Dec 22, 2008

Ring 32

When I was growing up in the mid-50's, stage magic was still popular. Famous magicians of the day would occasionally appear at the Lyric Theater (Symphony Hall). Local magicians were popular for entertainment at parties. Allentown always had at least one magic shop, back then Bierley's on N. 9th St. was the local favorite. The valley chapter of the International Brotherhood of Magicians, Ring 32, dates back to the early 1930's. The Brotherhood now numbers over 300 chapters worldwide. Up till about 15 years ago, the local chapter would have a show and dealer convention each year in May. As special effects in movies and television evolved, the wonder of performing illusions, and it's popularity diminished; For a while, until Las Vegas once again put magic center stage. I've always been in awe of the performer posters from the early 1920's, lithography at it's best. They were meant to be exotic, to mystify, to be magic.


  1. Magic can be dangerous!

    I assume you saw the article about Copperfield's assistant getting maimed? "Blood was everywhere". It appears the 12 foot blades on his fans aren't fake! And that's why this guy >WAS< the assistant and not the star, eh?,2933,470028,00.html

  2. I think A-town is a ripe area for conventions and seminars. We just need a consensus on who we would like to attract and the businesses that would like to get involved. Any takers ?

    Alfonso Todd

  3. the following is excerpted from an email from a former allentownian and authority on magic;

    I remember Arthur Neimeyer's Fun shop on 9th Street. It was on the corner, below ground level. Ken Huthmaker took me there when I was still in grade school. Neimeyer completely fooled me with the blue plastic S. S. Adam's version of the "Color Vision Box." Said I could take it home with me for a week, and still I would never figure it out. It sold for one dollar, and it was the trick that started it (magic) all out for me.
    As I got older, into jr. high school, I rarely went to Neimeyer's, because he really didn't carry club or stage props, no apparatus actually, just the little S.S. Adams & the Robbins' E-Z Magic line, of basically packet magic and/or gag items.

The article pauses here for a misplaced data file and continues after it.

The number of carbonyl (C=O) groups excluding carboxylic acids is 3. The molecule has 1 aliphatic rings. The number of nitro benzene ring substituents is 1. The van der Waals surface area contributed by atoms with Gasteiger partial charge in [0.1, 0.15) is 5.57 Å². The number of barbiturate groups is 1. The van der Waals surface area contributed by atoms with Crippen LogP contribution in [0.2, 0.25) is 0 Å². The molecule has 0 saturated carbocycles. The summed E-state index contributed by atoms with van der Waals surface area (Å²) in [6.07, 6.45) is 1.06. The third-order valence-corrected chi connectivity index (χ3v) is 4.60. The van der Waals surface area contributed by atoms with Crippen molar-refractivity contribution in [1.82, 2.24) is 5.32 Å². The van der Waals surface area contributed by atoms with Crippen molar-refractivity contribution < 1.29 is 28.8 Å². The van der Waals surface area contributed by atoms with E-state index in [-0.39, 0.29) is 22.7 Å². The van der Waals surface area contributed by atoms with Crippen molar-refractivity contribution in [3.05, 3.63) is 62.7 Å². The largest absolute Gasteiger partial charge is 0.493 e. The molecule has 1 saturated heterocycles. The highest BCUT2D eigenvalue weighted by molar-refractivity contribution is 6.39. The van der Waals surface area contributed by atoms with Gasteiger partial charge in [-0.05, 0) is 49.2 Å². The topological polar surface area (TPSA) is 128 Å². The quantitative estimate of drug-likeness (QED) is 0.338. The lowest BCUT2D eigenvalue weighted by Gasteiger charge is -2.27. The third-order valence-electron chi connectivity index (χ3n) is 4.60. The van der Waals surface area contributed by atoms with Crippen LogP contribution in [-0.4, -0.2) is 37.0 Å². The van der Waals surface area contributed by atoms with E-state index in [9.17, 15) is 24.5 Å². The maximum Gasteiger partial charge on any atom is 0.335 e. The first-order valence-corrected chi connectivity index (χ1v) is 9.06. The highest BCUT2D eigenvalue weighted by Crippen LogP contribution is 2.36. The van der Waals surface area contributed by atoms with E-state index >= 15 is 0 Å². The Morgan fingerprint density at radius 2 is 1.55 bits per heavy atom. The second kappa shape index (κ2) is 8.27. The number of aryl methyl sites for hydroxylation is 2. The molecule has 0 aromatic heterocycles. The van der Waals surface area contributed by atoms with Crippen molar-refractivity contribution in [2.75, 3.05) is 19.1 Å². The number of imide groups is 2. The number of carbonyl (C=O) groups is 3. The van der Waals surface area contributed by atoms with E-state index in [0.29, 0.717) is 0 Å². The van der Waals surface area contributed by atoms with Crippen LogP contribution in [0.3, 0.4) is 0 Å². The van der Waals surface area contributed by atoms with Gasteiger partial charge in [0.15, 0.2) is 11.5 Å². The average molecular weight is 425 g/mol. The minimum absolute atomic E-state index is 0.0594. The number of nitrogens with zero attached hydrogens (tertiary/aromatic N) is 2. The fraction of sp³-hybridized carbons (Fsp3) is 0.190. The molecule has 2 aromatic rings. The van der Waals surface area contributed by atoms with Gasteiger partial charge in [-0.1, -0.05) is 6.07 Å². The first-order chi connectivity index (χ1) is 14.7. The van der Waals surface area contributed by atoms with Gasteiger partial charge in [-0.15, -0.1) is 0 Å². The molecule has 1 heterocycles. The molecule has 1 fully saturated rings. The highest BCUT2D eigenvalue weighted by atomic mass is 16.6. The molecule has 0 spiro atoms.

So, for magic, there was only one shop at that time (the 1950's) and that was Harry Beehrle's Magic shop, downtown on Hamilton, just up from the train station....... and Archie Federman's jukebox/vending store ..... shoe material supply store were along side Beehrle's shop. Harry was a gruff curmudgeon type, not kid friendly at all. In his youth he had been an escape artist, Allentown's "Houdini" and there were photos in the shop of him as a young man hanging upside down doing the straitjacket escape, etc., etc. That was where I purchased all my U.F. Grant magic and such. By the time I was in high school, Harry was either ill or had died, ........ I can't remember which, and his daughter was running the shop.

    There was no jr. category at that time in the IBM and so I never could go to any of the Ring 32 meetings...... but I did get to go to some M.A.E.S. conventions (Middle Atlantic States Magic) when held in Allentown and some of the Ring 32 Annual Magic Day Conventions, usually held in Northampton. From eBay & Ken Huthmaker I have acquired many program & banquet booklets of those yearly events.
    ....... Frank Scalzo was often one of the headliners; .....said he used to drive around in a truck that had painted on the sides, "Scalzo the Tailor and Magician." He made all his own performing suits, which were stone ugly in garish bright colors. Years later, ca. 1980, he ordered one of my levis, and insisted I finish it off in bright bordello red.
    ..... The Lyric theater is where I saw Harry Blackstone Sr. and Williard the Wizard; Ken Huthmaker took me and I have the signed program sheets from those shows that day...